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Colm's Blog

Full of games, programming and overblown opinions

What is Art? Wikipedia tells me “Art is the product or process of deliberately arranging symbolic elements in a way that influences and affects one or more of the senses, emotions, and intellect”. This seems to be the ‘modern’ definition of Art. However in only a few lines this statement is made “Traditionally, the term art was used to refer to any skill or mastery”.
What happened? When did art become this?

What puropose does art serve if it gives no enjoyment in both the sense of a benefit and deriving pleasure. That picture above is neither intellectually stimulating nor is it enjoyable. This can only be described as a real life instance of what is referred on the internet as trolling.

Now to my point, if that above is considered art then why is this not?

What does that pathetic piece of ‘art’ above that is so much greater than Flower could have? I believe that the idea of art has truly been forgotten in modern times and is just being used as an excuse to put forward the most insane idea that the “artist” can come up with and make a claim that they are pushing boundries. What is the purpose of a message if you have to explain it to people, if they cannot derive it from what you resent.
As Lewis Carroll once wrote “Why is a raven like a writing desk”, he never intended that it have an answer however people think it does and strive to work it out. In todays understanding of art this may be considered groundbreaking and new. People will see it as meaning something even though it was never truly a question. The only way I can classify these examples of art is as a social experiment similar to the Milgram Experiment [see the variations using puppies for my true interpretation]. This is the only purpose I see it serving.

I’m not saying that all modern art is useless, there have been some very nice examples of it where maybe a pile of junk makes a shadow model when light is cast on it at a certain angle. However for every example of this there are examples of pointless conceptual art.

This may seem a very harsh interpretation of Art but as I see it if Art cannot do what it says it does or what it sets out to do then what is the purpose of it?

What is Gamification. According to Wikipedia it is “the use of game play mechanics [Popkin, Helen (June 1, 2010). “FarmVille invades the real world”. MSNBC] for non-game consumer technology applications”. This really seems to simplify again as clear and immediate feedback and obvious goals.  This is particularly evident in a lot of modern websites that are trying to gain a large base or trying to convince their users that they want to do some function on the site.
This can benefit the website if used correctly but randomly throwing these elements into a site or even product promotion can severely harm the item in question. It has worked for many years on forums as people gain ranks depending on how many posts they have made as well as Karma style points and systems that the person must be smart about their posts to gain Karma as well as racking up the posts they make.  I have one personal experience of where gamification doesn’t quite fit and one where it does work quite well.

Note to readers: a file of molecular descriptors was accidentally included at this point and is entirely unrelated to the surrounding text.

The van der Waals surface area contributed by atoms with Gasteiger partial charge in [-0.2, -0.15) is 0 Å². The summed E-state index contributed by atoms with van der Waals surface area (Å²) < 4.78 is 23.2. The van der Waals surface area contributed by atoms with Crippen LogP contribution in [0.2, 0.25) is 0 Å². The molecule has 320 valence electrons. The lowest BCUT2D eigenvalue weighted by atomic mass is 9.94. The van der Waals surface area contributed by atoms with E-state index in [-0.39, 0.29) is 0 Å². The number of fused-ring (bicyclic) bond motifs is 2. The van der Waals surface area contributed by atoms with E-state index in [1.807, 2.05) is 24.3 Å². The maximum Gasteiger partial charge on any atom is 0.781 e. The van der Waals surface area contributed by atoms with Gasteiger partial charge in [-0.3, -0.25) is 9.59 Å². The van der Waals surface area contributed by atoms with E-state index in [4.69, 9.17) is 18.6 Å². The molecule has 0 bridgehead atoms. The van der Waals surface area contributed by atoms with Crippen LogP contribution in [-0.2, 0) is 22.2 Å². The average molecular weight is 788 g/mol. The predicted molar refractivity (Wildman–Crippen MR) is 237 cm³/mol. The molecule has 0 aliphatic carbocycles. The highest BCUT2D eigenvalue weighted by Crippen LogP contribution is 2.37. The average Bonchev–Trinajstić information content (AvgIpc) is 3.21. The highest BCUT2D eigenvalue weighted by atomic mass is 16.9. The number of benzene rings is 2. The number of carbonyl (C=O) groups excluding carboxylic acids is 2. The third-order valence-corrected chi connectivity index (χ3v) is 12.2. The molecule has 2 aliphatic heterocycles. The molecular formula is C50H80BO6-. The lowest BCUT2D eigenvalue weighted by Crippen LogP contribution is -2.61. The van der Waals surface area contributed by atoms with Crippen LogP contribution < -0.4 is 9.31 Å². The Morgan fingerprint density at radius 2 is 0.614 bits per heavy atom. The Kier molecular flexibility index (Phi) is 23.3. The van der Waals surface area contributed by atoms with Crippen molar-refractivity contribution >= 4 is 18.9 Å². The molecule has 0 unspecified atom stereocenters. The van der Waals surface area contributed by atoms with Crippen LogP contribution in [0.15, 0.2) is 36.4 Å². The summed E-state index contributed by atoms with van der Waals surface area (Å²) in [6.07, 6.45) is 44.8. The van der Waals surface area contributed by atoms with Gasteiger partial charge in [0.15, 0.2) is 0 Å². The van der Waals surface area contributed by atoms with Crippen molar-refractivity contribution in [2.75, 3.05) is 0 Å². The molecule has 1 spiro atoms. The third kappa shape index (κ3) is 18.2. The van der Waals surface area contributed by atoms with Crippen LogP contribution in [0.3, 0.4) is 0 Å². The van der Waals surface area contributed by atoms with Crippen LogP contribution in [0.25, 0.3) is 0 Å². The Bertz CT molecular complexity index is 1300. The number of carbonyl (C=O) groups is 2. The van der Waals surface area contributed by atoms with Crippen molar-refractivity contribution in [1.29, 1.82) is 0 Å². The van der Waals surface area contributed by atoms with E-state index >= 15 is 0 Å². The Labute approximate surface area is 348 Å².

Recently I was on my LinkedIn account when something on the right caught my attention. It was a progress bar. This initially didn’t make me want to do anything however as time went on the incompleteness of this bar began to bug me a bit. I promptly logged out.
The progress bar was being used to help me finish my account on this professional website however it annoyed me more than it made me want to complete the profile. The website is used to keep track of connections that you have made in business or your career. This lends a certain air to what the website feels like, its design is minimal which further enforces this and then suddenly progress bars. Something doesn’t quite fit about it, I think in its place a checklist would have fit the tone better.
Simply adding this function to the website made it more annoying to use because filling up the bar would mean doing tasks that I did not want to do just yet, it was at odds with my agenda for the website. I felt like I was being told, in a rather amusing internet terms,“You’re doing it wrong”. This was quite an off-putting thing so I felt it was better if I just left it till later.


So if you have ever noticed most cars have a little light that tells you when you’re driving economically and saving fuel. This has in recent times become more advanced with certain cars employing a little green leaf that will get larger or smaller depending on how economically you’re driving. This can be extremely satisfying, I know when I drive I challenge myself to get to my destination as quickly as possible (within legal limits) as well as economically as possible.
If I manage to do so I feel good, I get a little undeclared reward as well as saving fuel without being really slow. This could be improved with a little research and application testing however there are examples here of how certain elements work better than others for example BMW apparently had a function built into their in-built GPS unit that would send the route you were on to a website and how efficiently you were driving it. This seemed like a good idea at first since it would encourage people to be as fuel-efficient as possible over any given route. This however later turned out to be disastrous as people started to run red lights so they wouldn’t have to brake and lower their efficiency.

TL;DR a.k.a Summary

In summation Gamification has it’s place however it must be used sparingly and it must be applied with a little common sense and intelligence. It must be used in the correct style for the context surrounding it. I will leave you with a video of Jesse Schell talking about how Gamification can be used to improve interactions if done right.